Coral reefs in crisis – But they have vast potential
Humans are stopping proper functioning of reefs
April 2011: In an unprecedented collaborative analysis, scientists from 49 nations demonstrated that the ability of reef fish systems to produce goods and services to humanity increases rapidly with the number of species.
|COMPLEX: But coral reef systems function best
when there is more biodiversity
However, growing human populations hamper the ability of reefs to function normally, with the most diverse reef fish systems suffer the greatest impairments from stressors triggered by human populations.
‘Coral reefs provide a range of critical goods and services to humanity – everything from nutrient cycling to food production to coast protection to economic revenues through tourism,’ says Camilo Mora at Dalhousie University in Canada and lead researcher of the study. ‘Yet the complex nature and large-scale distribution of coral reefs is challenging scientists to understand if this natural ecosystem will continue working to deliver goods and services given the ongoing loss of biodiversity in coral reefs.
Study involved 2,000 coral reefs worldwide
‘Numerous experiments have shown that biodiversity has positive effects on several ecosystem processes, although the number of species required to ensure the functionality of a given process is fairly low, as many species often have similar ecological roles,’ says Michel Loreau from Canada’s McGill University, a co-author of the study. ‘What remained largely unknown, however, was whether the results of experimental studies reflect what happens in real ecosystems.’
To fill this unknown, 55 researchers, in a two-year study, collected the necessary data to determine whether biodiversity influences the efficiency of reef fish systems to produce biomass, and if so, work out the role of humans in such a linkage.
The team collected demographic data on human populations as well as environmental and biological data on the identity of species, their abundances and body sizes in almost 2,000 coral reef locations worldwide. The data on abundance and body size were used to calculate the cumulative weight of all fishes on each reef (also called standing biomass), which is one of the main services reef fishes provide to humanity through food supply but also a very close proxy for how effectively ecosystems produce biomass.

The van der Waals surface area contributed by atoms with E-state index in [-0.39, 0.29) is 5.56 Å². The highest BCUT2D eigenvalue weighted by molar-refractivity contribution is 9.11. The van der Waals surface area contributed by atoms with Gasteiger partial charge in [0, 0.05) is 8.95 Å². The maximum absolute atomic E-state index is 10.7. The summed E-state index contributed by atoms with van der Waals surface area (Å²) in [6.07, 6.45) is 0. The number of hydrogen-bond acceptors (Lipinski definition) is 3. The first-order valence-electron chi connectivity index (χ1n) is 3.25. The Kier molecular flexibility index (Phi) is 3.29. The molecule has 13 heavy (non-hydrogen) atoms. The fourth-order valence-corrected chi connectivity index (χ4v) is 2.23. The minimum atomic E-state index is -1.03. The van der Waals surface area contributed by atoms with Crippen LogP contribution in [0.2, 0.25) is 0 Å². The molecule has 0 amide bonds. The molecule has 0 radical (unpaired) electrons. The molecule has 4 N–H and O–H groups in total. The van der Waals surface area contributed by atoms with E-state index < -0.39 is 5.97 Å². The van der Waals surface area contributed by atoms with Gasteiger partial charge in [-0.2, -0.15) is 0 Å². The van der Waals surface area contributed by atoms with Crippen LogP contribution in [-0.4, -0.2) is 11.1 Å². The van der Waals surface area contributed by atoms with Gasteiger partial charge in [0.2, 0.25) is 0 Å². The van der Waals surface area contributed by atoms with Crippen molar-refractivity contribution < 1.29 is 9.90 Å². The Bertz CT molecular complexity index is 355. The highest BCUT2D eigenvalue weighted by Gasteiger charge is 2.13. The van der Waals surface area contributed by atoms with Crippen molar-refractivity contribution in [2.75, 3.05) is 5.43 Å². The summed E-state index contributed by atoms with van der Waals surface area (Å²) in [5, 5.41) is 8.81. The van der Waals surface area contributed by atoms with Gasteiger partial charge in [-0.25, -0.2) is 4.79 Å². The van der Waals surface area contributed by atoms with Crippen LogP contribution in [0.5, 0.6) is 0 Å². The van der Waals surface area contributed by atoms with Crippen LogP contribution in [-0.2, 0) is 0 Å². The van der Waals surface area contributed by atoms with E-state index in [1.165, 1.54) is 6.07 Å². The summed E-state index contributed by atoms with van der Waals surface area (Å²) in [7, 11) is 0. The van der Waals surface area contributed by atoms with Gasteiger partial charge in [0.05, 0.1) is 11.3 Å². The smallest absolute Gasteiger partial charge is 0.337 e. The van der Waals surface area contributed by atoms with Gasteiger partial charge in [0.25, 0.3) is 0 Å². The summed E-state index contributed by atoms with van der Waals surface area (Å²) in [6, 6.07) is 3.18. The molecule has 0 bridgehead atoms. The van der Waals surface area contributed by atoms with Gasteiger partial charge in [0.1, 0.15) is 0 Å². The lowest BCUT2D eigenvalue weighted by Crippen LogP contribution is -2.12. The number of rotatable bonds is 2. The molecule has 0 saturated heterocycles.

‘The more biodiversity the better’
‘The results of the study were stunning,’ says Kevin Gaston at Sheffield University. ‘While experimental studies have elucidated that the biomass production of ecosystems stabilises after a certain number of species is reached, this field study demonstrated that the production of biomass in reef fish systems did not saturate with the addition of new species.’
‘This study shows, quite simply, that the more biodiversity, the better,’ says Marah Hardt with OceanInk. ‘The benefits appear limitless, if we allow ecosystems to operate at their full potential.’
Michel Kulbicki of the French Institute for Research and Development said: ‘This strong relationship clearly indicates that species interact in such a way that their combined effect is larger than the addition of their individual parts and that the loss of species can have far-reaching consequences in the functioning of coral reefs.’
The study also demonstrated that standing biomass reduced with increasing human density, although for the same number of people the reduction of biomass was significantly larger in more diverse ecosystems.
‘Curbing human population growth is at the core of finding ultimate solutions for the protection of biodiversity’
‘It’s been usual to expect that diverse ecosystems could lose a few species without it mattering very much because the high redundancy of species should allow the replacement of any species that is lost,’ said Peter F. Sale, assistant director of the Institute for Water, Environment and Health of the United Nations University, who was not involved in the study.
‘The results of this study now suggest that we do not have such insurance and that reef ecosystems are at greater risk from human pressures than we previously thought.’
The negative impact of humanity on reef fish systems can be widespread, as some 75 per cent of the world’s coral reefs are near human settlements and could worsen, as 82 per cent of countries with coral reefs are expected to double their human populations within the next 50 to 100 years.
‘Unfortunately, we find again and again that our global population cannot be sustainably supported without the deterioration of the world’s natural resources and the resulting backlash on human welfare,’ says Mora. ‘Thus, identifying socially and politically acceptable solutions to curb human population growth is at the core of finding ultimate solutions for the protection of biodiversity and the prevention of unnecessary hardship.’
‘This is a critical situation,’ says coauthor Sebastian Ferse from the Leibniz Center of Tropical Marine Ecology. ‘It underlines once again that current management approaches are insufficient to protect marine biodiversity on a large scale, and that holistic approaches combining natural and social systems are needed.’
However it was not all doom and gloom. The study reported that at least 25 per cent of the world’s reefs remain distant from direct human effects. Those reefs are located on small and isolated areas where human habitation is sparse. ‘These few reefs are in stark contrast with degraded sites, and may still be able to act as sources to replenish others. This is a fortunate situation that can buy us some time while we figure out effective solutions to this coral reef crisis.’
artificial fish habitat at fishiding.com